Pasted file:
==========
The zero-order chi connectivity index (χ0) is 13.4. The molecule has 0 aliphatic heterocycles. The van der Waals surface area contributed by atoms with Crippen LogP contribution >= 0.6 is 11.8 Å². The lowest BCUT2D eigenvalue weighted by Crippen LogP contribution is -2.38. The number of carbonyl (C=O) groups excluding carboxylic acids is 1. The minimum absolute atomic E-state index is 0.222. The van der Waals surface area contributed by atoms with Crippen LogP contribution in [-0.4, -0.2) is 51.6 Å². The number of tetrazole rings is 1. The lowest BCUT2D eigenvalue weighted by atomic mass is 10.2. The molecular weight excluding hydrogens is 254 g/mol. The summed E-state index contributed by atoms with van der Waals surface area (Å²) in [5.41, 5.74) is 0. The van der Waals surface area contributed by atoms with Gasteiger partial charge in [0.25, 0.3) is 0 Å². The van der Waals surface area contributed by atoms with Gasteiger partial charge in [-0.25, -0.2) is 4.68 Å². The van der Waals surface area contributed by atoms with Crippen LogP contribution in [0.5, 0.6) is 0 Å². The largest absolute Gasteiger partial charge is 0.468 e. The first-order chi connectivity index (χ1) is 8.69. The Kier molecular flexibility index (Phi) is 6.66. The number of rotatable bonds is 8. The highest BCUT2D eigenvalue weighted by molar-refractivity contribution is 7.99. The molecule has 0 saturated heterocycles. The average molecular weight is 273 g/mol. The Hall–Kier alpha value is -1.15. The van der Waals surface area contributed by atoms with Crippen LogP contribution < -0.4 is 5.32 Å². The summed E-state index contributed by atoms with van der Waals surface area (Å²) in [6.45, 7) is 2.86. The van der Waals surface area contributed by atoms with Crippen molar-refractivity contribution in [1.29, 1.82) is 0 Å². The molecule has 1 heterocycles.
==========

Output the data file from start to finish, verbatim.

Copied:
The zero-order chi connectivity index (χ0) is 13.4. The molecule has 0 aliphatic heterocycles. The van der Waals surface area contributed by atoms with Crippen LogP contribution >= 0.6 is 11.8 Å². The lowest BCUT2D eigenvalue weighted by Crippen LogP contribution is -2.38. The number of carbonyl (C=O) groups excluding carboxylic acids is 1. The minimum absolute atomic E-state index is 0.222. The van der Waals surface area contributed by atoms with Crippen LogP contribution in [-0.4, -0.2) is 51.6 Å². The number of tetrazole rings is 1. The lowest BCUT2D eigenvalue weighted by atomic mass is 10.2. The molecular weight excluding hydrogens is 254 g/mol. The summed E-state index contributed by atoms with van der Waals surface area (Å²) in [5.41, 5.74) is 0. The van der Waals surface area contributed by atoms with Gasteiger partial charge in [0.25, 0.3) is 0 Å². The van der Waals surface area contributed by atoms with Gasteiger partial charge in [-0.25, -0.2) is 4.68 Å². The van der Waals surface area contributed by atoms with Crippen LogP contribution in [0.5, 0.6) is 0 Å². The largest absolute Gasteiger partial charge is 0.468 e. The first-order chi connectivity index (χ1) is 8.69. The Kier molecular flexibility index (Phi) is 6.66. The number of rotatable bonds is 8. The highest BCUT2D eigenvalue weighted by molar-refractivity contribution is 7.99. The molecule has 0 saturated heterocycles. The average molecular weight is 273 g/mol. The Hall–Kier alpha value is -1.15. The van der Waals surface area contributed by atoms with Crippen LogP contribution < -0.4 is 5.32 Å². The summed E-state index contributed by atoms with van der Waals surface area (Å²) in [6.45, 7) is 2.86. The van der Waals surface area contributed by atoms with Crippen molar-refractivity contribution in [1.29, 1.82) is 0 Å². The molecule has 1 heterocycles.